Study reveals “Top 10” effect in rankings

December 10, 2013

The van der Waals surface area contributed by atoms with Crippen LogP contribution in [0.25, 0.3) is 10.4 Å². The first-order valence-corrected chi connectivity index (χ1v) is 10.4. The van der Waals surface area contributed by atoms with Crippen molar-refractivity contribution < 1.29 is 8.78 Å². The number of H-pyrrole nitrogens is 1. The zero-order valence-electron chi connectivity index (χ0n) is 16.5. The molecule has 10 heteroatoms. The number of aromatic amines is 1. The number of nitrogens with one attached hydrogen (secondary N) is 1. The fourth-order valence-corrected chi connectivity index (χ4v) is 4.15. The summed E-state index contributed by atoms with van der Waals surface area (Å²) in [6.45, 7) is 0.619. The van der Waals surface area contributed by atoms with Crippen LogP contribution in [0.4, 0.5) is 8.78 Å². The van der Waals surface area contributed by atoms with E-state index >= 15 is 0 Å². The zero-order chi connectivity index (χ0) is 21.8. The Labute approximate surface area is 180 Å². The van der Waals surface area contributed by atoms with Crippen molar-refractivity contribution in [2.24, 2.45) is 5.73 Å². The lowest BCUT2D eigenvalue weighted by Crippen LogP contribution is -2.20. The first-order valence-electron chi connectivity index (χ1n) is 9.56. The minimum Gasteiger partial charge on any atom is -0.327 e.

A new study on how rankings are perceived reveals that people tend to mentally group things into fives and tens, and see exaggerated disparity between numbers ending in zeros or fives – meaning that one’s specific placement on a ranking matters less than where one places relative to 5 or 10. “This study tells us that if you’re at 15 and it’s going to take a lot of work to get into the Top 10, you may not want to make that investment. But if you’re at 11, it may really be worth it because that one spot could make a huge difference in the minds of consumers,” says co-author Mathew Isaac, an Assistant Professor at the Albers School of Business and Economics at Seattle University. The study is based on several experiments in various settings in which people react to rankings. Isaac and co-author Robert Schindler of Rutgers University, call this the “Top 10 Effect.” | Study Abstract